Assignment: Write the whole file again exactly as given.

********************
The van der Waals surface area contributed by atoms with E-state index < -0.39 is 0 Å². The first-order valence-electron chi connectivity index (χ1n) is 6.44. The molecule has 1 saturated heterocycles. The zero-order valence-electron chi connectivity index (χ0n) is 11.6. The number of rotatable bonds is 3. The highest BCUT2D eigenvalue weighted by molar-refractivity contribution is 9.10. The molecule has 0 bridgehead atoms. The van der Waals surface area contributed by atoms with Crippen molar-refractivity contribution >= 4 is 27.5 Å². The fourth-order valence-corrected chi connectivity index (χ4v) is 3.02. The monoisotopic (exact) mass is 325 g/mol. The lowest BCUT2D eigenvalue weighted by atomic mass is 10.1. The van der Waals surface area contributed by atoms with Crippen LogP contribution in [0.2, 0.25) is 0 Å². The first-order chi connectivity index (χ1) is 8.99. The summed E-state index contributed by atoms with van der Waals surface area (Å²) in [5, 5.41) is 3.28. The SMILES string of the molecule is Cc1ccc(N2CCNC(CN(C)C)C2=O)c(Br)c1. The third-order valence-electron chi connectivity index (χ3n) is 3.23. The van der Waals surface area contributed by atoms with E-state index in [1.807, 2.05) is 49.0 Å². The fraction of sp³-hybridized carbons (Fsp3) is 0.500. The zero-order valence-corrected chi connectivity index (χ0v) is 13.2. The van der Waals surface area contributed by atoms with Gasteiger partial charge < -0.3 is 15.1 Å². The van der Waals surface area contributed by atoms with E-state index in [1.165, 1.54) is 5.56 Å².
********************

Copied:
The van der Waals surface area contributed by atoms with E-state index < -0.39 is 0 Å². The first-order valence-electron chi connectivity index (χ1n) is 6.44. The molecule has 1 saturated heterocycles. The zero-order valence-electron chi connectivity index (χ0n) is 11.6. The number of rotatable bonds is 3. The highest BCUT2D eigenvalue weighted by molar-refractivity contribution is 9.10. The molecule has 0 bridgehead atoms. The van der Waals surface area contributed by atoms with Crippen molar-refractivity contribution >= 4 is 27.5 Å². The fourth-order valence-corrected chi connectivity index (χ4v) is 3.02. The monoisotopic (exact) mass is 325 g/mol. The lowest BCUT2D eigenvalue weighted by atomic mass is 10.1. The van der Waals surface area contributed by atoms with Crippen LogP contribution in [0.2, 0.25) is 0 Å². The first-order chi connectivity index (χ1) is 8.99. The summed E-state index contributed by atoms with van der Waals surface area (Å²) in [5, 5.41) is 3.28. The SMILES string of the molecule is Cc1ccc(N2CCNC(CN(C)C)C2=O)c(Br)c1. The third-order valence-electron chi connectivity index (χ3n) is 3.23. The van der Waals surface area contributed by atoms with E-state index in [1.807, 2.05) is 49.0 Å². The fraction of sp³-hybridized carbons (Fsp3) is 0.500. The zero-order valence-corrected chi connectivity index (χ0v) is 13.2. The van der Waals surface area contributed by atoms with Gasteiger partial charge < -0.3 is 15.1 Å². The van der Waals surface area contributed by atoms with E-state index in [1.165, 1.54) is 5.56 Å².